I had the pleasure of chatting again with Jonathan Green and a panel of guests on Radio National’s Blueprint for Living. The session was all about serenity, and I was alongside two other presenters based in Melbourne: one discussing the Japanese garden, and the other architectural design. You can find the download link here.
Perhaps unsurprisingly, the conversation became a bit of a dichotomy between the natural and urbanised environments. The beach, of course, predominantly is considered a very natural environment – as I mentioned in the conversation, even at a beach like Surfers Paradise (Gold Coast), it’s possible to turn your back on the highrises and put your feet in the water.
I had a few other points that didn’t make it into the conversation. I wonder if the technologically unfriendly environment of the beach makes it easier to embrace being in the moment? For instance, although I often see people with their phones on the sand, it’s very uncommon to see someone take a phone into the ocean! Is there a type of forced mindfulness perhaps that happens in a place where our devices are not comfortably accommodated?
Although I’m not a surfer, representations of surfing often suggest a type of tranquility or serenity on the waves. Douglas Booth (2001) discusses the concept of ‘soul surfing’ in his text Australian Beach Cultures, which he classed as a rejection of ‘high consumption, materialism and competition’ (Booth 2001, 113). I would suggest a work like Tim Winton’s Breath (2008) captures some of this sense of the serenity that surfing can provide – although, of course, it is not without its complications in that novel.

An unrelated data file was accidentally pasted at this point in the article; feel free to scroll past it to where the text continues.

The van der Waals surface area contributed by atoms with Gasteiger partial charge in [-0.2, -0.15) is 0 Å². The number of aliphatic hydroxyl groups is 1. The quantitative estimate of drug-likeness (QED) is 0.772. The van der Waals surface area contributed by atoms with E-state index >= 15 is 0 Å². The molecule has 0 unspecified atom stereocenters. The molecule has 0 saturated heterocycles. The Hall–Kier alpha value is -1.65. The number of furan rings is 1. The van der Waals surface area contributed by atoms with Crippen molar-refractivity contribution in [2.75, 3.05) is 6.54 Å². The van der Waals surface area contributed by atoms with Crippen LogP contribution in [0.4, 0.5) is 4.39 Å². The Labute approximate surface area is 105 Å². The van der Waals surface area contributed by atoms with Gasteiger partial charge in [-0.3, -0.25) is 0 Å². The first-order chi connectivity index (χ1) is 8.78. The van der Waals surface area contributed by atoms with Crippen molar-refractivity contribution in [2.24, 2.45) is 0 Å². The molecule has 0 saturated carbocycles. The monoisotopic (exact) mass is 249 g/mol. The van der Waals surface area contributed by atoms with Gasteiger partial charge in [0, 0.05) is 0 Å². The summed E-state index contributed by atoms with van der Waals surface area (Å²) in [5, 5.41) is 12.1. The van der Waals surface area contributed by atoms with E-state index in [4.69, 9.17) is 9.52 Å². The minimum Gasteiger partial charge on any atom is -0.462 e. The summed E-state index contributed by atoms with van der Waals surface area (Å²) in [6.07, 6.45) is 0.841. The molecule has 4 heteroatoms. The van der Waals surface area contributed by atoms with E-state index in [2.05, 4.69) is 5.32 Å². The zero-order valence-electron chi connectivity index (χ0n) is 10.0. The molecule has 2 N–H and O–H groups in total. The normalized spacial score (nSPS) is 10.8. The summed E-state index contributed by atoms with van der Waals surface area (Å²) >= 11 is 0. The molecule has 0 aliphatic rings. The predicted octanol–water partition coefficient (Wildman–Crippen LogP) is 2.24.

I've mentioned one of Australia's most iconic authors, Tim Winton, before. He's written a number of books that heavily feature the beach, and Winton himself regularly notes the role the landscape plays in his life. Winton's characters often use the beach as a touchstone, or a place that provides comfort and safety. We see this in his 2008 novel, 'Breath'. The protagonist Bruce finds relief through surfing all through his life, using it as a way to regain perspective and experience a brief reprieve from his daily life. #AustralianBeachspace 📷@maxwell_sound
Ultimately, however, as I said in the interview, perhaps the point of the beach for many people is that it is a place we go when we are looking to get away from our normal, everyday life. As such, it has its own routines and normalities that aren’t part of our ordinary patterns. Going to the beach is supposed to be easy: you can just spend hours on a beach towel, swimming, reapplying sunscreen. Of course, I think this is why it can be so startling when the serenity is interrupted – say, by a shark alarm. There is, after all, a dark side to the beach too!